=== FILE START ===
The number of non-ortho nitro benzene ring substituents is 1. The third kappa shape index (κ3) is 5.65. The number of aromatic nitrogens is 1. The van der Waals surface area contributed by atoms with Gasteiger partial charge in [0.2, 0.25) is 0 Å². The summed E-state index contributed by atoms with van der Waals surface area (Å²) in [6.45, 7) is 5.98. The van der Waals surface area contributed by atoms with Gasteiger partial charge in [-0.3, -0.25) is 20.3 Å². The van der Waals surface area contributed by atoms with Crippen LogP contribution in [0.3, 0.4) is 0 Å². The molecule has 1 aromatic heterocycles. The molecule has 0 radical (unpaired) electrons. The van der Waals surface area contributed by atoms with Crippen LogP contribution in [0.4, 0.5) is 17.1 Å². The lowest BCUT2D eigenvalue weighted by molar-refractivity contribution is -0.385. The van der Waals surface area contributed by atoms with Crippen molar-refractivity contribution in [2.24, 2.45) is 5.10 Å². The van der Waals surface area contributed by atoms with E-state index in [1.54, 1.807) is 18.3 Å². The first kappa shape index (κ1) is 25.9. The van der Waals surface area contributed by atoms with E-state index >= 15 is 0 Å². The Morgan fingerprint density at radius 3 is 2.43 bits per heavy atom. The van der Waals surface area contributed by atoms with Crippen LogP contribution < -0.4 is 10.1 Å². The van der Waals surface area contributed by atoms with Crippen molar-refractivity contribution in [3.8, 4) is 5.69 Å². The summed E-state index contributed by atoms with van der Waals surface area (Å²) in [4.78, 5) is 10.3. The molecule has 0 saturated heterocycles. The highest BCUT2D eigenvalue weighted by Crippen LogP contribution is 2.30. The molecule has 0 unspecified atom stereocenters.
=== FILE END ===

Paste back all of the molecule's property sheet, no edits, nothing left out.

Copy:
The number of non-ortho nitro benzene ring substituents is 1. The third kappa shape index (κ3) is 5.65. The number of aromatic nitrogens is 1. The van der Waals surface area contributed by atoms with Gasteiger partial charge in [0.2, 0.25) is 0 Å². The summed E-state index contributed by atoms with van der Waals surface area (Å²) in [6.45, 7) is 5.98. The van der Waals surface area contributed by atoms with Gasteiger partial charge in [-0.3, -0.25) is 20.3 Å². The van der Waals surface area contributed by atoms with Crippen LogP contribution in [0.3, 0.4) is 0 Å². The molecule has 1 aromatic heterocycles. The molecule has 0 radical (unpaired) electrons. The van der Waals surface area contributed by atoms with Crippen LogP contribution in [0.4, 0.5) is 17.1 Å². The lowest BCUT2D eigenvalue weighted by molar-refractivity contribution is -0.385. The van der Waals surface area contributed by atoms with Crippen molar-refractivity contribution in [2.24, 2.45) is 5.10 Å². The van der Waals surface area contributed by atoms with E-state index in [1.54, 1.807) is 18.3 Å². The first kappa shape index (κ1) is 25.9. The van der Waals surface area contributed by atoms with E-state index >= 15 is 0 Å². The Morgan fingerprint density at radius 3 is 2.43 bits per heavy atom. The van der Waals surface area contributed by atoms with Crippen LogP contribution < -0.4 is 10.1 Å². The van der Waals surface area contributed by atoms with Crippen molar-refractivity contribution in [3.8, 4) is 5.69 Å². The summed E-state index contributed by atoms with van der Waals surface area (Å²) in [4.78, 5) is 10.3. The molecule has 0 saturated heterocycles. The highest BCUT2D eigenvalue weighted by Crippen LogP contribution is 2.30. The molecule has 0 unspecified atom stereocenters.